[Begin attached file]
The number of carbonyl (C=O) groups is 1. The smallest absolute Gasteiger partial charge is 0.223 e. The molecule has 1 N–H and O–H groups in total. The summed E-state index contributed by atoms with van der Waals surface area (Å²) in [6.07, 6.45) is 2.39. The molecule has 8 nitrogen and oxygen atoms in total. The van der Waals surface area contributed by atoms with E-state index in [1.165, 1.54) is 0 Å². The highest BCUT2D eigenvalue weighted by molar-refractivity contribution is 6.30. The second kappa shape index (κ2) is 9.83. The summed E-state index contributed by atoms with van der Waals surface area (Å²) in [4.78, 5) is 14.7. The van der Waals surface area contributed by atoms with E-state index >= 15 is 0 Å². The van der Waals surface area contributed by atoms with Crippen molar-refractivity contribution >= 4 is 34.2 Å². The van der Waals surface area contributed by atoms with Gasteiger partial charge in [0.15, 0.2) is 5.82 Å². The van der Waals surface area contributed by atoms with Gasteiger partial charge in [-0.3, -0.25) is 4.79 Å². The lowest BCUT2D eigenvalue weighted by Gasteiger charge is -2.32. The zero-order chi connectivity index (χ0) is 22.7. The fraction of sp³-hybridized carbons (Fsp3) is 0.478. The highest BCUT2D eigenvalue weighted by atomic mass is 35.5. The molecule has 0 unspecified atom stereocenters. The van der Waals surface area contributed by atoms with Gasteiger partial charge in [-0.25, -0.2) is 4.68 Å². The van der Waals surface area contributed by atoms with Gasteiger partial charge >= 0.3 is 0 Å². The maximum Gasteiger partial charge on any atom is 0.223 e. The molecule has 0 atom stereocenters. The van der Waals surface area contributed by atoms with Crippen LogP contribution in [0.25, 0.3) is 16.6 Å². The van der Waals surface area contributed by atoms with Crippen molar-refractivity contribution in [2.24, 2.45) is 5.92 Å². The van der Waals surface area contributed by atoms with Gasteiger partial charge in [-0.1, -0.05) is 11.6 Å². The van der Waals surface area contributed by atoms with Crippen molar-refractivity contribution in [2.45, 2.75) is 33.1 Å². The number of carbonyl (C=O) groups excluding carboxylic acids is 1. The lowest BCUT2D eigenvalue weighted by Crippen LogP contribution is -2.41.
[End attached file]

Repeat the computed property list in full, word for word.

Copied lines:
The number of carbonyl (C=O) groups is 1. The smallest absolute Gasteiger partial charge is 0.223 e. The molecule has 1 N–H and O–H groups in total. The summed E-state index contributed by atoms with van der Waals surface area (Å²) in [6.07, 6.45) is 2.39. The molecule has 8 nitrogen and oxygen atoms in total. The van der Waals surface area contributed by atoms with E-state index in [1.165, 1.54) is 0 Å². The highest BCUT2D eigenvalue weighted by molar-refractivity contribution is 6.30. The second kappa shape index (κ2) is 9.83. The summed E-state index contributed by atoms with van der Waals surface area (Å²) in [4.78, 5) is 14.7. The van der Waals surface area contributed by atoms with E-state index >= 15 is 0 Å². The van der Waals surface area contributed by atoms with Crippen molar-refractivity contribution >= 4 is 34.2 Å². The van der Waals surface area contributed by atoms with Gasteiger partial charge in [0.15, 0.2) is 5.82 Å². The van der Waals surface area contributed by atoms with Gasteiger partial charge in [-0.3, -0.25) is 4.79 Å². The lowest BCUT2D eigenvalue weighted by Gasteiger charge is -2.32. The zero-order chi connectivity index (χ0) is 22.7. The fraction of sp³-hybridized carbons (Fsp3) is 0.478. The highest BCUT2D eigenvalue weighted by atomic mass is 35.5. The molecule has 0 unspecified atom stereocenters. The van der Waals surface area contributed by atoms with Gasteiger partial charge in [-0.25, -0.2) is 4.68 Å². The van der Waals surface area contributed by atoms with Gasteiger partial charge >= 0.3 is 0 Å². The maximum Gasteiger partial charge on any atom is 0.223 e. The molecule has 0 atom stereocenters. The van der Waals surface area contributed by atoms with Crippen LogP contribution in [0.25, 0.3) is 16.6 Å². The van der Waals surface area contributed by atoms with Crippen molar-refractivity contribution in [2.24, 2.45) is 5.92 Å². The van der Waals surface area contributed by atoms with Gasteiger partial charge in [-0.1, -0.05) is 11.6 Å². The van der Waals surface area contributed by atoms with Crippen molar-refractivity contribution in [2.45, 2.75) is 33.1 Å². The number of carbonyl (C=O) groups excluding carboxylic acids is 1. The lowest BCUT2D eigenvalue weighted by Crippen LogP contribution is -2.41.